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Occupy Super Bowl 2012: Protesters In Indianapolis March Before Giants Take On Patriots

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Fans walk by a wall decorated with football helmets as others stop to take pictures at the Super Bowl Village on Saturday, Jan. 28, 2012, in Indianapolis. Super Bowl Village includes activities, attractions and music in conjunction with Super Bowl XLVI, which will feature the New England Patriots facing the New York Giants on Feb. 5. (AP Photo/Mark Humphrey)
Fans walk by a wall decorated with football helmets as others stop to take pictures at the Super Bowl Village on Saturday, Jan. 28, 2012, in Indianapolis. Super Bowl Village includes activities, attractions and music in conjunction with Super Bowl XLVI, which will feature the New England Patriots facing the New York Giants on Feb. 5. (AP Photo/Mark Humphrey)

By CARRIE SCHEDLER, Associated Press

INDIANAPOLIS -- A mix of union members and Occupy protesters from across Indiana marched through Super Bowl Village on Saturday in opposition to the state's proposed right-to-work legislation.

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About 75 marchers weaved through packed crowds at the pre-game street fair in downtown Indianapolis in the first of what could be several such protests before the big game Feb. 5 at Lucas Oil Stadium. The protesters chanted "Occupy the Super Bowl" and carried signs that read "Fight the Lie" and "Workers United Will Prevail."

Saturday was the second straight day of right-to-work protests in the Super Bowl Village. About 40 people picketed the opening of a zip line in the Village. The 800-foot zip line allows participants to clip onto a wire about 100 feet off the ground and glide almost two blocks.

Most onlookers stared in silence as the protesters walked past them, but some like Jason Leibowitz of Jamestown were upset about their outing being interrupted. "There's a place and a time for this," Leibowitz said. "This isn't it."

Organizers of the march say the protests will likely continue if Indiana Gov. Mitch Daniels signs the divisive bill into law this week.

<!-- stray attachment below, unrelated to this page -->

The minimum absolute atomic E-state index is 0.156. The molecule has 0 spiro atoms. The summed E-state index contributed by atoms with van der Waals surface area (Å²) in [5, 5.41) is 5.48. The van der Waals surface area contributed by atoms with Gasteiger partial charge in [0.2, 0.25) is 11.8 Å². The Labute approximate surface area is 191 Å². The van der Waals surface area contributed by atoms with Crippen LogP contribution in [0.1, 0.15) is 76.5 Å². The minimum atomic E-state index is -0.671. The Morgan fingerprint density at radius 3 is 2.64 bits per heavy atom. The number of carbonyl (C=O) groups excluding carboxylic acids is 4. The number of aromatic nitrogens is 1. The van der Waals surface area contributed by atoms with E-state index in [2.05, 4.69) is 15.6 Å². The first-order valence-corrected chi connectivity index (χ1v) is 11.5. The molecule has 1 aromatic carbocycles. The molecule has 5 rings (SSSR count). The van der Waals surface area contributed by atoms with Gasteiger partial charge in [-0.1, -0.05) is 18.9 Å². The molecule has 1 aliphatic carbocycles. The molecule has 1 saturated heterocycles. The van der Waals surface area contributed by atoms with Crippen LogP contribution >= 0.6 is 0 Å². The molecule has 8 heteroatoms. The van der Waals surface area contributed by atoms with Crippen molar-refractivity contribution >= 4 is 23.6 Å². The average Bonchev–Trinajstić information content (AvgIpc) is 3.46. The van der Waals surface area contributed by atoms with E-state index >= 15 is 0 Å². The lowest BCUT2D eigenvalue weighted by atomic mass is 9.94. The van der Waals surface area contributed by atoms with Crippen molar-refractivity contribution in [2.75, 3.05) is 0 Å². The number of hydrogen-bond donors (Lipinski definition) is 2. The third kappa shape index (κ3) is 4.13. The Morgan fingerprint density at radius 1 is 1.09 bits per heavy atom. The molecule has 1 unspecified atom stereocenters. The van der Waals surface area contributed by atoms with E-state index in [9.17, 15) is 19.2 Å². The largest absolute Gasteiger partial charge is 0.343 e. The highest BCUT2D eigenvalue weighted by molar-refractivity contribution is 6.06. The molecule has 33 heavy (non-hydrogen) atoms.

Supporters of the legislation, mostly Republicans, insist the measure helps create a pro-business climate that attracts employers and increases jobs. Opponents say the measure only leads to lower wages and poorer quality jobs.

Before Saturday's march, Occupy Purdue organizer Tithi Bhattacharya, a professor at Purdue University, led a rally in front of the Statehouse that included union workers, Occupy protesters, two representatives and a state senator among the speakers.

Most emphasized that while the right-to-work legislation appears likely to pass following Wednesday's House vote approving the bill, that doesn't mean an end to protests.

"If the governor signs, I want to shame him out of this state," said Heath Hensley of Occupy Anderson. "He doesn't want us screwing up this Super Bowl."

State Senator Jean Breaux, D-Indianapolis, called the bill evidence that Republican legislators are not in touch with the needs of working-class voters. "If you voted Republican in the past, stop," Breaux said.

Hensley, Breaux and other speakers urged protesters to convince their friends and family members to vote out anyone who decided in favor of the bill.

Another Statehouse protest is planned for Monday's Senate hearing on the bill, and Bhattacharya said that if the bill passes, there will be plenty of angry people who may keep protesting through game day.

The Super Bowl between the New York Giants and New England Patriots is expected to draw more than 150,000 visitors to Indianapolis.

"Upsetting the Super Bowl – I couldn't care less," protester Lou Feldman of Lafayette said. "This is about my life and my family. Maybe it will make some people notice."

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